The one (fun!) thing you MUST do to become an excellent storyteller

It’s very important to understand THIS about the culture of the London Underground:

It’s not just that the passengers don’t talk to each other.
It’s that they don’t communicate IN ANY WAY.

Even when you’re smushed right up against your neighbour, your head jammed into the gap between their face and neck, the custom in London is to do everything you possibly can to act as if you are the sole occupant of that subway carriage. Casually check your phone. Read your book, even though it’s three inches from your eyes. Listen to your music on full volume, the tinny sounds trinkling out of your headphones. It’s surreal. But it’s What We Do.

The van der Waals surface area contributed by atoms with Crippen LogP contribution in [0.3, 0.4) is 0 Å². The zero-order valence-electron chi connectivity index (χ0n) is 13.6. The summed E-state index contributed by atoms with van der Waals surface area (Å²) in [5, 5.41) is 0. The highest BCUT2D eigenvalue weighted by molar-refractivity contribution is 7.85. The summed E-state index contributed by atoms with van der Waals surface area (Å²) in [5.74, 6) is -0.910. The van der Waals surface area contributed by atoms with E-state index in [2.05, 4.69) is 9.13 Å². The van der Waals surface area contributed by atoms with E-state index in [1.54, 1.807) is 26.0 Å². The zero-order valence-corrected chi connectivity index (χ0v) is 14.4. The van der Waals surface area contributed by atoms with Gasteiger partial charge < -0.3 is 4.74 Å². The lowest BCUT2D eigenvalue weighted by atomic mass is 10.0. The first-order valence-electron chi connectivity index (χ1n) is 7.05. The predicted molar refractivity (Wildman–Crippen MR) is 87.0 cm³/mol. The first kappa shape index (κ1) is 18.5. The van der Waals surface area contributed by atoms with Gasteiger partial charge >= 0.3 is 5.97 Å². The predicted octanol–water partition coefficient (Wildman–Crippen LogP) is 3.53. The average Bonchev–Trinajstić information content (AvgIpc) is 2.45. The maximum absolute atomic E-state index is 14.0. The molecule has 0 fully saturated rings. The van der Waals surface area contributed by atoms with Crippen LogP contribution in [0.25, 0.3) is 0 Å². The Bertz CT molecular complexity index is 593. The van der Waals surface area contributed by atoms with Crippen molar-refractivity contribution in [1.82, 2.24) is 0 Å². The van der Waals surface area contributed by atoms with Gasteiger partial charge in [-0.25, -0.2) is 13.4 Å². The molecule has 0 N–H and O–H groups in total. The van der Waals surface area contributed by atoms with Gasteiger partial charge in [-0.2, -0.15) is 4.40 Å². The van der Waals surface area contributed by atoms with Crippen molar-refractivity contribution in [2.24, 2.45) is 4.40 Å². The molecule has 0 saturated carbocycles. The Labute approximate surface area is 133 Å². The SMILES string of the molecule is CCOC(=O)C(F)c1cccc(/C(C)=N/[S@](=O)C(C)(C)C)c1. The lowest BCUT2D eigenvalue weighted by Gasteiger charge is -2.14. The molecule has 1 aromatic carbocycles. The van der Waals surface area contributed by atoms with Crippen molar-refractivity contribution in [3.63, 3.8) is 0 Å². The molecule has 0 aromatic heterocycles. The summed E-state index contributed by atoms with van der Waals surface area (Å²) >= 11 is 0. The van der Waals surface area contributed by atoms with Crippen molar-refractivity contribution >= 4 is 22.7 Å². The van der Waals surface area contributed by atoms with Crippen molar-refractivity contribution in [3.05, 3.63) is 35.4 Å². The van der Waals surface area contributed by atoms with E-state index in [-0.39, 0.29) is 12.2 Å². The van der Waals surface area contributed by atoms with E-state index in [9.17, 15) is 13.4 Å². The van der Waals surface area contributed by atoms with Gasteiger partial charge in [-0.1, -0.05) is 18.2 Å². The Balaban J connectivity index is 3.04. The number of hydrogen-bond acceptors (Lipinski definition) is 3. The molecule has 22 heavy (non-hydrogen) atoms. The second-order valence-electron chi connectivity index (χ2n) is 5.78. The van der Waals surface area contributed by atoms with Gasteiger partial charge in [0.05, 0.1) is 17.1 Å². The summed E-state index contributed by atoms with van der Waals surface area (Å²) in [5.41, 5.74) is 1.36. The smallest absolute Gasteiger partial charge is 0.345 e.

On this particular morning, I had a seat – one of the advantages of living quite far from the centre. I had my headphones on, but there was no music, and the voice that I was listening to was quiet and calm – which made it even easier for everyone around me to imagine that I wasn’t there.

Suddenly, I gasped – and with the sharp in-breath, a loud, high-pitched noise escaped from my mouth before I clapped both hands over it.

Everyone in the carriage – EVERYONE – jerked their heads to look at me…

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